Thursday, 12 October 2017

Top Tens: Andy from The Eradicators' Top Ten Punk Rock Influences

Kids in the Hall
This is the obvious one, since the scope of the band is based on a character from the sketch. I grew up watching this show religiously and it's crazy to think for such a strange sketch comedy show they were able to get on national TV along with a feature length film later down the line. Hopefully they come back for some more, which seems likely based on recent press they've received.

Atom and His Package
I think I found out about Atom as a result of checking out random stuff that No Idea put out. I saw him at the Fireside Bowl right after I heard the Making Love record, and couldn't believe that he was able to sell that place out with just him, a guitar, and a sequencer playing tongue-in-cheek songs about Enya and Rob Halford. When the Fest line-up got announced this year I became more excited about his set than my own.

7000 Dying Rats
This band holds a special place in my heart. I met one of my best friends (Ryan Durkin, singer of my other band Bad Mechanics and we also run the small label Hewhocorrupts Inc.) at one of their shows, and I would have never met my wife (I met her while on a CTA bus while I was en route to their recording session) without this band. For those not in the know, 7KDR was primarily a grindcore band who didn't have lyrics (just made up sounds and didn't bother to put words to them) but mixed every style imaginable and had either the best song titles or the best stage banter or the best in-between sample tracks ever. Plus they had Derek Hess do all of their artwork, which still is crazy to me.

The Woods brothers & my Milwaukee buddies
I'm very fortunate to have met Nick Woods and the rest of the guys in Direct Hit back in 2008, and they've been at it for almost 10 years. I was in a band with Nick and his brother Peter (the band was Galactic Cannibal), and they were somewhat the catalysts for me wanting to continue playing music as I was almost done with being in bands after one of my last ones (Tension Generation) broke up in 2012. I had the idea for the Eradicator in 2012 and wanted to make it happen in 2014 but was hesitant to do it. I remember telling Peter about it and he thought it would be fun, and I asked Nick if DH would want to be the "backing band" on the first record - and they all agreed. So if it wasn't for those guys I probably wouldn't have done it. As well, if it wasn't for Ryan Bollis, who is very much into collecting things, I wouldn't have wanted to collect records again which was part of the reason why I did this band... to keep putting out records.

Curt's New Hat
I've never met or seen Curt Oren play, but remember seeing his story being shared around in 2015 by some friends who played with him, and thought it was such a ludicrous but amazing thing. For those who don't know, Curt seems to be a guy who wants to take a joke to the point of no return / point where it shouldn't go. He made a hat that said "Curt's New Hat" on it, and thought it was funny, so he made a shirt that said "Do You Know About Curt's New Hat". Then he changed his Facebook name to "New Hat". Then he got a custom license plate with the letters "NEW HAT". Then he spent nearly his life savings taking out a billboard off a highway in Iowa that said "Do You Know About Curt's New Hat". Hearing about it was so obscene, but amazing to me at the same time.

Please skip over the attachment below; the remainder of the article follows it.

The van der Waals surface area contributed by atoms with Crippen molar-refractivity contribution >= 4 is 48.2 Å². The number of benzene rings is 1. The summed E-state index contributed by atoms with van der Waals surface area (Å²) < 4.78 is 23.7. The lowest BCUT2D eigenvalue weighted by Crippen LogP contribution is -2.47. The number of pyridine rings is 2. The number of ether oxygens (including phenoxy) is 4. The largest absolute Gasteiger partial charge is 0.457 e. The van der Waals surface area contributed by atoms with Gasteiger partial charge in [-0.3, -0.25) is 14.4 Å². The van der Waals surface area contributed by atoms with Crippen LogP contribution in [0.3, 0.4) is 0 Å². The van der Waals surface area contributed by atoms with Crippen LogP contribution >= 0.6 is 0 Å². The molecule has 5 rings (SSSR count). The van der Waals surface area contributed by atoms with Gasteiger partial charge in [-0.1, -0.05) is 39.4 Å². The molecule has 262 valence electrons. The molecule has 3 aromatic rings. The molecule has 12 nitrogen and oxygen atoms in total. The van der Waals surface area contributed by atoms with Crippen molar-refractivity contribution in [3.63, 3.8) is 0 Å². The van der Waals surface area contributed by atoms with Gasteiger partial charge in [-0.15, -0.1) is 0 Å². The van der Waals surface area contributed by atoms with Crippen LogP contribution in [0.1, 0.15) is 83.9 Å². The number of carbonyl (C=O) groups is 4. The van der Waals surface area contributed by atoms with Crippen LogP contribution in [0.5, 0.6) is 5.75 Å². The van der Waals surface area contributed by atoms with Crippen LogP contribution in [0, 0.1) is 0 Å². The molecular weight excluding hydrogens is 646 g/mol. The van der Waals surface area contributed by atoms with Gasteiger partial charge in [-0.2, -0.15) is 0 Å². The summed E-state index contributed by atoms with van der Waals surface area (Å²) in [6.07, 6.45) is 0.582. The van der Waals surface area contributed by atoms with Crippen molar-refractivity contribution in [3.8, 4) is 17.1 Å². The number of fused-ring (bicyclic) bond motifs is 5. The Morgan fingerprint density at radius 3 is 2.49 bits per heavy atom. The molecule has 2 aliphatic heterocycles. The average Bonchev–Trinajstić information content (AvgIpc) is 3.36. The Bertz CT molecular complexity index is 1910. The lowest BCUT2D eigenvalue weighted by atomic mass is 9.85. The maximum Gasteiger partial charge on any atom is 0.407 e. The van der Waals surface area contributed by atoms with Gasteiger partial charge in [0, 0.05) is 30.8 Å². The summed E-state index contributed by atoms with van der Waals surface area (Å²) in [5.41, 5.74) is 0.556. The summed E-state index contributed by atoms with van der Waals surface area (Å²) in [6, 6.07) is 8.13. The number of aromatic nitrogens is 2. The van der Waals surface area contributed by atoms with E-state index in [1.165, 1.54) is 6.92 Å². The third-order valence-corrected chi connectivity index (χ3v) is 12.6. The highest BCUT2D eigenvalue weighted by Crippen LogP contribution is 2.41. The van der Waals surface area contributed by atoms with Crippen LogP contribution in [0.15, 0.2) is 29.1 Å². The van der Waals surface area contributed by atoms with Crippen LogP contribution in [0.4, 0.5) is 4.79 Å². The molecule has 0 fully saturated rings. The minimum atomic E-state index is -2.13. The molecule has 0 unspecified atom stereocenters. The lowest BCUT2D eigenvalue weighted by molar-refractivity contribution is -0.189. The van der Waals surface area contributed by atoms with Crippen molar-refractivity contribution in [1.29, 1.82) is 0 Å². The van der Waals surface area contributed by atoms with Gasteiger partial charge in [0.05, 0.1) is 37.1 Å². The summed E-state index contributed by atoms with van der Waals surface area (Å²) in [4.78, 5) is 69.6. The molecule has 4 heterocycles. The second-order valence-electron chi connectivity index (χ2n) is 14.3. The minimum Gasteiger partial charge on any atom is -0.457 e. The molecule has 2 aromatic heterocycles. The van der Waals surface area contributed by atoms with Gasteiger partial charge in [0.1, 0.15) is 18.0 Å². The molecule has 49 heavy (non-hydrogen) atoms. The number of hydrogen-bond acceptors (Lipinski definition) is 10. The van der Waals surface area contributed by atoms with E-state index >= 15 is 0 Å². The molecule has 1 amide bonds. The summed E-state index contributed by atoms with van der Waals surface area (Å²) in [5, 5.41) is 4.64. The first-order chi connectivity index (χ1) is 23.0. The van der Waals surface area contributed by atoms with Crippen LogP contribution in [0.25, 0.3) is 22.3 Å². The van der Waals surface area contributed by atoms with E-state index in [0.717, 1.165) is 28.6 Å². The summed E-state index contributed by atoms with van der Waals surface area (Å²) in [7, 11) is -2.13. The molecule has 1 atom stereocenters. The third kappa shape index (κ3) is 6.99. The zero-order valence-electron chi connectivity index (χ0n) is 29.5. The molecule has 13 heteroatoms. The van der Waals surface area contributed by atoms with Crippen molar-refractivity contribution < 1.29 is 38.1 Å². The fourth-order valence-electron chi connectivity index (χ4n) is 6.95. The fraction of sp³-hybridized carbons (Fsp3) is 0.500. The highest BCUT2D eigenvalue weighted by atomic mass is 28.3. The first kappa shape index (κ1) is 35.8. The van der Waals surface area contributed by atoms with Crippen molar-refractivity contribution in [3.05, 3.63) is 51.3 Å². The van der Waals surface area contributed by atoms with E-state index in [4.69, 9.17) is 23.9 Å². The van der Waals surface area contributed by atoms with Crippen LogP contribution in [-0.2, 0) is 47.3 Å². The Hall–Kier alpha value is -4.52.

AT&T Internet Family Commercials
This is a weird one to be influential, but I'm going with it. AT&T has these TV commercials that are incredibly stupid where it's an "internet family" that loses internet coverage, then after 5 minutes they are pulling their hair out, then after 15 minutes they're losing their minds with boredom. I remember seeing it and thinking "what if these people were real, and they actually couldn't live without the internet". I then took that approach with the Eradicator in order to write an entire album based on that one 3 minute sketch, thinking "what if the Eradicator was a real person... how would he live... what's his story?". So oddly enough that commercial is influential to me.

Green Day
If you're in your early/mid 30s and are still into upbeat/pop punk, and you don't think Green Day is influential, then you're probably lying to yourself. If it wasn't for Dookie I wouldn't have wanted to check out their back catalogue, which wouldn't have led me to Lookout Records, which wouldn't have led me to hearing of other similar bands in my area.

Andrew W.K. & The Darkness
This one is a tie. I remember both of these bands coming out at around the same time, and there was such a showmanship to both of these bands that is influential to me. Plus their song subject matter is light hearted which fits with the whole theme of what I'm doing with this project.

Nut Screamer
This is a noise project that my Milwaukee buddies turned me on to, and the concept is insane. It's a guy who recorded audio of himself riding roller coasters, then put it on a 7" and played shows. Ryan Bollis told me he overheard someone in a record store talking about Nut Screamer playing live, and apparently the set lasted 3 minutes and it was just this guy screaming over an audio sample of him riding a roller coaster, and the set ended with a pool of blood on the floor. So the concept of having just random nonsense being pressed on a record was influential for doing 10+ minutes of squash noise on the B side of the first record I did.

Dillinger Four
They're my favorite band of all time. No further comment.

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